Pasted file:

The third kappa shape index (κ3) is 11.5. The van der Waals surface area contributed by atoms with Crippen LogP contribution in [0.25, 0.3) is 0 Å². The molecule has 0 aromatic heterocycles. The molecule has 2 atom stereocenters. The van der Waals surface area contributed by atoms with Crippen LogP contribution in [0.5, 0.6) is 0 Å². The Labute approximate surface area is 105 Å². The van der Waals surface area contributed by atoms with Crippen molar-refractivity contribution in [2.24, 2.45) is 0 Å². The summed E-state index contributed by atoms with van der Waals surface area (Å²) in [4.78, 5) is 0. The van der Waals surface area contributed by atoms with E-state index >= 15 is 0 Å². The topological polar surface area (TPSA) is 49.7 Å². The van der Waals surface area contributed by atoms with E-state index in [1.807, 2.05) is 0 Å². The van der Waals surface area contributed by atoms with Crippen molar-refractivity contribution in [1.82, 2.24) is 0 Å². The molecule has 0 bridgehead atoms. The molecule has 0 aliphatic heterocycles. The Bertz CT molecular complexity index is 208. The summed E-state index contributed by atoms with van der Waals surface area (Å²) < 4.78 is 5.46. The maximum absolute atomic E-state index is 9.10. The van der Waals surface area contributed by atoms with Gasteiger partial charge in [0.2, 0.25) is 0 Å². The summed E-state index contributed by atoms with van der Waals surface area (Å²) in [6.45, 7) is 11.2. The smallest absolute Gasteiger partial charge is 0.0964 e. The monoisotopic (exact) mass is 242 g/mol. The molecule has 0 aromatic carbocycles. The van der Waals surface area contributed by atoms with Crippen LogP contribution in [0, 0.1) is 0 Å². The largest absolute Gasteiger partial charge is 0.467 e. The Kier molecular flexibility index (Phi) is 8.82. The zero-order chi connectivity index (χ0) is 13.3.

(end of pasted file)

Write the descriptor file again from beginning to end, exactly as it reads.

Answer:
The third kappa shape index (κ3) is 11.5. The van der Waals surface area contributed by atoms with Crippen LogP contribution in [0.25, 0.3) is 0 Å². The molecule has 0 aromatic heterocycles. The molecule has 2 atom stereocenters. The van der Waals surface area contributed by atoms with Crippen LogP contribution in [0.5, 0.6) is 0 Å². The Labute approximate surface area is 105 Å². The van der Waals surface area contributed by atoms with Crippen molar-refractivity contribution in [2.24, 2.45) is 0 Å². The summed E-state index contributed by atoms with van der Waals surface area (Å²) in [4.78, 5) is 0. The van der Waals surface area contributed by atoms with E-state index >= 15 is 0 Å². The topological polar surface area (TPSA) is 49.7 Å². The van der Waals surface area contributed by atoms with E-state index in [1.807, 2.05) is 0 Å². The van der Waals surface area contributed by atoms with Crippen molar-refractivity contribution in [1.82, 2.24) is 0 Å². The molecule has 0 bridgehead atoms. The molecule has 0 aliphatic heterocycles. The Bertz CT molecular complexity index is 208. The summed E-state index contributed by atoms with van der Waals surface area (Å²) < 4.78 is 5.46. The maximum absolute atomic E-state index is 9.10. The van der Waals surface area contributed by atoms with Gasteiger partial charge in [0.2, 0.25) is 0 Å². The summed E-state index contributed by atoms with van der Waals surface area (Å²) in [6.45, 7) is 11.2. The smallest absolute Gasteiger partial charge is 0.0964 e. The monoisotopic (exact) mass is 242 g/mol. The molecule has 0 aromatic carbocycles. The van der Waals surface area contributed by atoms with Crippen LogP contribution in [0, 0.1) is 0 Å². The largest absolute Gasteiger partial charge is 0.467 e. The Kier molecular flexibility index (Phi) is 8.82. The zero-order chi connectivity index (χ0) is 13.3.